Egypt's April 6 Youth Movement Splits

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CAIRO, Egypt -- On his blog Wednesday, the Council on Foreign Relation's Steven Cook revealed that a founder of the April 6 youth movement in Egypt, Ahmed Maher, is working with a Beverly Hills public relations company. Although the company appears to be donating its work, Cook speculates that April 6 will look out of touch, vainly self-promotional, or even tainted as too tied to foreign interests.

In fact, such accusations have been levied at Maher, a dedicated movement activist whose early work in 2008 to organize striking textile workers was a pivotal step in Egypt's path to revolution. April 6 has become a formidable movement with lots of grassroots urban activists. They've had street muscle and staying power since January, and often appear more in touch with mainstream Egyptian public opinion than other revolutionary activists, who can come across as overly intellectual and even, at times, as elitist. Maher was featured in a PBS Frontline documentary, and has been one of the revolution's media stars.

The Democracy ReportIn the last few months, a rift emerged between Maher's circle and other April 6 leaders. The movement now has effectively split, although there hasn't been a public announcement of it and both factions use similar logos and names. The breakaway faction, which calls itself the April 6 Movement and is prioritizing protest and political mobilization, appears by far larger. "There was no internal democracy," said Tarek El-Khouly, one of the leaders. "There was no transparency. [Ahmed Maher] wouldn't tell us if he was getting foreign funds."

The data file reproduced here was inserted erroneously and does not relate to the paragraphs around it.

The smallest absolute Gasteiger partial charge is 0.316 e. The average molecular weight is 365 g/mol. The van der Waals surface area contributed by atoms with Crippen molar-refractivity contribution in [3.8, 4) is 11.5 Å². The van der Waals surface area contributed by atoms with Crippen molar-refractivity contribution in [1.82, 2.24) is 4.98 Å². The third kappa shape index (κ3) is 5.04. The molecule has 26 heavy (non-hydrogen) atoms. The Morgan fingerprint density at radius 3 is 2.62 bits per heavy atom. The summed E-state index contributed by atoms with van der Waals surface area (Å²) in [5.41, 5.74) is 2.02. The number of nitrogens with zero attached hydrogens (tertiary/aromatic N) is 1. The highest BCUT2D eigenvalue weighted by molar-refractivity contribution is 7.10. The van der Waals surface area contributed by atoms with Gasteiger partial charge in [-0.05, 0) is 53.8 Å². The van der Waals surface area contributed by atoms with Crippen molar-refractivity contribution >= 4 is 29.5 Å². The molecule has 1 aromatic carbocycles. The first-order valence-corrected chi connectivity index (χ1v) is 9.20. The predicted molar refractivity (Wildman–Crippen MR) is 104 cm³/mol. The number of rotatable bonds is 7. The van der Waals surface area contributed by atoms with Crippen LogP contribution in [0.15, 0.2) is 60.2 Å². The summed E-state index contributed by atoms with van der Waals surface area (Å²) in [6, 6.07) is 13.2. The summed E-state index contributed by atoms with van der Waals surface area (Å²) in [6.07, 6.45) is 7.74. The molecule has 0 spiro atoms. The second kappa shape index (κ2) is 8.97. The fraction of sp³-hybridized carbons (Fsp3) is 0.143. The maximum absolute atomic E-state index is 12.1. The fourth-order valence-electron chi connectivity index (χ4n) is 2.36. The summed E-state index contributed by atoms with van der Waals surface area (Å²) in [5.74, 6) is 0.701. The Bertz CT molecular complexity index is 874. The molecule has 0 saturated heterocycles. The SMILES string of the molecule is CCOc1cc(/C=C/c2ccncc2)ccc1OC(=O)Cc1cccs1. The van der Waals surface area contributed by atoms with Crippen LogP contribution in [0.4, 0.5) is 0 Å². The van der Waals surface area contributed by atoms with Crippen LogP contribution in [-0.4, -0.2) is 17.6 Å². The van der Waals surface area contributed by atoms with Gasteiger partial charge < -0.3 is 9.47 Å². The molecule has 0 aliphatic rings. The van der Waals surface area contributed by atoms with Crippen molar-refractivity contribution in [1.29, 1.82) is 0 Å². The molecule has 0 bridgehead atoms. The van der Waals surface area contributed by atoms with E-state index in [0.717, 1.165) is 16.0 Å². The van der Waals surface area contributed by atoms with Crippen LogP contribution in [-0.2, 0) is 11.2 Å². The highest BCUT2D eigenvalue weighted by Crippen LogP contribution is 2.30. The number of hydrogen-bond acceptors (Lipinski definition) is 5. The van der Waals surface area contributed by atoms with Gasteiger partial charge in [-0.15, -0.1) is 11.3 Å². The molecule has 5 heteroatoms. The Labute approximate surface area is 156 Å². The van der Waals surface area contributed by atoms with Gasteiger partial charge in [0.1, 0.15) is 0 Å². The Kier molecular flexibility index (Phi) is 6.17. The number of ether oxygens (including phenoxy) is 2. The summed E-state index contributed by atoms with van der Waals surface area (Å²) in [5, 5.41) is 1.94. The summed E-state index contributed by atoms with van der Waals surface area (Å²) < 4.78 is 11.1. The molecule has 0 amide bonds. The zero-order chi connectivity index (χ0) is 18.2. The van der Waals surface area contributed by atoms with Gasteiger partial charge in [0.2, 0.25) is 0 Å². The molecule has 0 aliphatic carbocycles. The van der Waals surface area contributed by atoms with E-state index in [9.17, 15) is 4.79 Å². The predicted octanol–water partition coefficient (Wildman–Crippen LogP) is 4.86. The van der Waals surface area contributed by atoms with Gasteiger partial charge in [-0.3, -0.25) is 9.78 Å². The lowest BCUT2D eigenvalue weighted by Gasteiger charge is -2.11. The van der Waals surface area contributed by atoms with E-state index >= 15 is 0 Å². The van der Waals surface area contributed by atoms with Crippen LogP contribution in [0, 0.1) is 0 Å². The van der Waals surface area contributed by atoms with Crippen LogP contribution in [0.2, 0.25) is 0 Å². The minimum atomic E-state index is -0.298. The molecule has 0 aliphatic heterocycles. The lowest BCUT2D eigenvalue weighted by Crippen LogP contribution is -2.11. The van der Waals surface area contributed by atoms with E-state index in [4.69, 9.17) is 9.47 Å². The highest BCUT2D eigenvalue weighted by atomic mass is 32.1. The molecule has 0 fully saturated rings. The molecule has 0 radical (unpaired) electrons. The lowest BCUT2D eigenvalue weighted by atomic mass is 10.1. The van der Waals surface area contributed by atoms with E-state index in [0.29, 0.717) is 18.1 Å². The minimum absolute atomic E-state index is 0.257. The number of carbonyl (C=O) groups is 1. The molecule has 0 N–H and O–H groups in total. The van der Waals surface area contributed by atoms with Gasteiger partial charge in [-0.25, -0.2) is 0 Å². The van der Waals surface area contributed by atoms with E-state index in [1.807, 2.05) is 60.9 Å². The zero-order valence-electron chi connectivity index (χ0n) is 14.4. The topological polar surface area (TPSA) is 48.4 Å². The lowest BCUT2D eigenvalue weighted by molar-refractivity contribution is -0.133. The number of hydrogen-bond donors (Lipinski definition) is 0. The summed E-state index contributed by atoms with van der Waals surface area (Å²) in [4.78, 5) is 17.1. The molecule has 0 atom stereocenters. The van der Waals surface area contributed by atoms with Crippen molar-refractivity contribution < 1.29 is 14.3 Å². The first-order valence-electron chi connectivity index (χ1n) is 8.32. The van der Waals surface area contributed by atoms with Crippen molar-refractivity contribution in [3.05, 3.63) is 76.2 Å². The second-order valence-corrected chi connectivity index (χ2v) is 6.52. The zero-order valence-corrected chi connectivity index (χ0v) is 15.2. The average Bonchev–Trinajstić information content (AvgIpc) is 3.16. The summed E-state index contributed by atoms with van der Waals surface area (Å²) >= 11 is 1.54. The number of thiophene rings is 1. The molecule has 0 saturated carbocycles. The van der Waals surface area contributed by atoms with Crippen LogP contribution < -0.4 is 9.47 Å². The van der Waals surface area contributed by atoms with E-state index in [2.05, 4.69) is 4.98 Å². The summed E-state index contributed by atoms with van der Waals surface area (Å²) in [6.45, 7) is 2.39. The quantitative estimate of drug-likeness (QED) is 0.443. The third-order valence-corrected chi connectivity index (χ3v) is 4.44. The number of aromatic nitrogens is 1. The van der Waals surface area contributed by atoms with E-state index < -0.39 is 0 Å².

Ahmed Maher and his associates are known in the activist community now as the April 6 foundation or NGO, and are focusing more on public education and outreach about the democratic process.

The split says something about the entropy and divisiveness among Egypt's activists, whose courage and persistence is sadly, but not unexpectedly, often matched by interpersonal rivalries.

There's also a long history of tarnishing activists and dissidents as foreign agents. It was a common slander tactic of the Mubarak regime, and it resonates with the widespread xenophobia and paranoia in Egypt -- fueled, of course, by the long track record of actual foreign manipulation of Egyptian politics.

Image: April 6 leader Ahmed Maher speaking in video recorded by the Carnegie Foundations

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Thanassis Cambanis, a columnist at The Boston Globe and a regular contributor to The New York Times, is writing a book about Egypt's revolutionaries. He is a fellow at The Century Foundation, teaches at Columbia University's School of International and Public Affairs, and blogs at thanassiscambanis.com. He is also the author of A Privilege to Die: Inside Hezbollah's Legions and Their Endless War Against Israel.

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